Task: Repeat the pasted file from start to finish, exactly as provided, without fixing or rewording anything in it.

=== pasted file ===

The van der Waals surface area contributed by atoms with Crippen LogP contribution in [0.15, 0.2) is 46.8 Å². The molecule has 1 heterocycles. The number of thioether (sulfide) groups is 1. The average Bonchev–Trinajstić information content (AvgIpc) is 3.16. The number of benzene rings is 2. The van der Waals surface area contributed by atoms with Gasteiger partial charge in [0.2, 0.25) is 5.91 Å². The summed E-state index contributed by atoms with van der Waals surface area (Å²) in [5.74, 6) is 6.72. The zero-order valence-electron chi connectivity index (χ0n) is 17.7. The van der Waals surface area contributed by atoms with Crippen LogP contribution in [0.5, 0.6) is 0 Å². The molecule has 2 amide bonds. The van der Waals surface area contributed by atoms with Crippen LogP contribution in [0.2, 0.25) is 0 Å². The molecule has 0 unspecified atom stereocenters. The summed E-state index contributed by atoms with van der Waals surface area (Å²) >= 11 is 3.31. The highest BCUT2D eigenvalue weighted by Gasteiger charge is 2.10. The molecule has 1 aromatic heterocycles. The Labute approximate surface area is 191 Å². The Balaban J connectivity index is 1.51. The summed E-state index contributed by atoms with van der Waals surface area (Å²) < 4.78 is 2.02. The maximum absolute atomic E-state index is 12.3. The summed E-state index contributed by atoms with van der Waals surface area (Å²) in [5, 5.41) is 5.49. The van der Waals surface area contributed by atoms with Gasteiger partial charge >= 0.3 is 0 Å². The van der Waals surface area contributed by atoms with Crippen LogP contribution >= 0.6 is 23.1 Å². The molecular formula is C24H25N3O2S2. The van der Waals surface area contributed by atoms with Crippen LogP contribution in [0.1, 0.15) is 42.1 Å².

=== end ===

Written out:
The van der Waals surface area contributed by atoms with Crippen LogP contribution in [0.15, 0.2) is 46.8 Å². The molecule has 1 heterocycles. The number of thioether (sulfide) groups is 1. The average Bonchev–Trinajstić information content (AvgIpc) is 3.16. The number of benzene rings is 2. The van der Waals surface area contributed by atoms with Gasteiger partial charge in [0.2, 0.25) is 5.91 Å². The summed E-state index contributed by atoms with van der Waals surface area (Å²) in [5.74, 6) is 6.72. The zero-order valence-electron chi connectivity index (χ0n) is 17.7. The van der Waals surface area contributed by atoms with Crippen LogP contribution in [0.5, 0.6) is 0 Å². The molecule has 2 amide bonds. The van der Waals surface area contributed by atoms with Crippen LogP contribution in [0.2, 0.25) is 0 Å². The molecule has 0 unspecified atom stereocenters. The summed E-state index contributed by atoms with van der Waals surface area (Å²) >= 11 is 3.31. The highest BCUT2D eigenvalue weighted by Gasteiger charge is 2.10. The molecule has 1 aromatic heterocycles. The Labute approximate surface area is 191 Å². The Balaban J connectivity index is 1.51. The summed E-state index contributed by atoms with van der Waals surface area (Å²) < 4.78 is 2.02. The maximum absolute atomic E-state index is 12.3. The summed E-state index contributed by atoms with van der Waals surface area (Å²) in [5, 5.41) is 5.49. The van der Waals surface area contributed by atoms with Gasteiger partial charge >= 0.3 is 0 Å². The van der Waals surface area contributed by atoms with Crippen LogP contribution >= 0.6 is 23.1 Å². The molecular formula is C24H25N3O2S2. The van der Waals surface area contributed by atoms with Crippen LogP contribution in [0.1, 0.15) is 42.1 Å².